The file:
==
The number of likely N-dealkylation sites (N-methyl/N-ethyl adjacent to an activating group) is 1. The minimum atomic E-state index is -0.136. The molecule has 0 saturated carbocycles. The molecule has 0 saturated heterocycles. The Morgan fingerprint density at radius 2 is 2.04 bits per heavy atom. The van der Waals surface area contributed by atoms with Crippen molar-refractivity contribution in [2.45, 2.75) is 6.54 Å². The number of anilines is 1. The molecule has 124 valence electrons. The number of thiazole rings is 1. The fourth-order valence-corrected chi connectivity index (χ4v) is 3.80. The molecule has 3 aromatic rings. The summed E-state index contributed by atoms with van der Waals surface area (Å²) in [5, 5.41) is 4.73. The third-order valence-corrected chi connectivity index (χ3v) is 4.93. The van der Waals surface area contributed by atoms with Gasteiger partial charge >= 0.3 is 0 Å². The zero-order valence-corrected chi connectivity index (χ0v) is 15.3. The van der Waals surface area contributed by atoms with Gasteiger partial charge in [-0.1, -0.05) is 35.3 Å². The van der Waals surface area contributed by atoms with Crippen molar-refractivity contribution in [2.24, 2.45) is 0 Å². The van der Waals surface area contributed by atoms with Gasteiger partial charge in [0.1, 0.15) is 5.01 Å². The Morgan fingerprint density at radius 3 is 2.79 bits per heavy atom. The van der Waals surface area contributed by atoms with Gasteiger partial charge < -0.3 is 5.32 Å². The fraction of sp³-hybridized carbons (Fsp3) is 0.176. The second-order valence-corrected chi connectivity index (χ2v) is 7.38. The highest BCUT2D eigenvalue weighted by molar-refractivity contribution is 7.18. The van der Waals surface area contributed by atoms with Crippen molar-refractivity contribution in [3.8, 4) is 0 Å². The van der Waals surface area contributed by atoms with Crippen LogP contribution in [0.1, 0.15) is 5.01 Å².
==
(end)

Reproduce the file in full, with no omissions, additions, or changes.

The number of likely N-dealkylation sites (N-methyl/N-ethyl adjacent to an activating group) is 1. The minimum atomic E-state index is -0.136. The molecule has 0 saturated carbocycles. The molecule has 0 saturated heterocycles. The Morgan fingerprint density at radius 2 is 2.04 bits per heavy atom. The van der Waals surface area contributed by atoms with Crippen molar-refractivity contribution in [2.45, 2.75) is 6.54 Å². The number of anilines is 1. The molecule has 124 valence electrons. The number of thiazole rings is 1. The fourth-order valence-corrected chi connectivity index (χ4v) is 3.80. The molecule has 3 aromatic rings. The summed E-state index contributed by atoms with van der Waals surface area (Å²) in [5, 5.41) is 4.73. The third-order valence-corrected chi connectivity index (χ3v) is 4.93. The van der Waals surface area contributed by atoms with Gasteiger partial charge >= 0.3 is 0 Å². The zero-order valence-corrected chi connectivity index (χ0v) is 15.3. The van der Waals surface area contributed by atoms with Gasteiger partial charge in [-0.1, -0.05) is 35.3 Å². The van der Waals surface area contributed by atoms with Crippen molar-refractivity contribution in [2.24, 2.45) is 0 Å². The van der Waals surface area contributed by atoms with Gasteiger partial charge in [0.1, 0.15) is 5.01 Å². The Morgan fingerprint density at radius 3 is 2.79 bits per heavy atom. The van der Waals surface area contributed by atoms with Gasteiger partial charge < -0.3 is 5.32 Å². The fraction of sp³-hybridized carbons (Fsp3) is 0.176. The second-order valence-corrected chi connectivity index (χ2v) is 7.38. The highest BCUT2D eigenvalue weighted by molar-refractivity contribution is 7.18. The van der Waals surface area contributed by atoms with Crippen molar-refractivity contribution in [3.8, 4) is 0 Å². The van der Waals surface area contributed by atoms with Crippen LogP contribution in [0.1, 0.15) is 5.01 Å².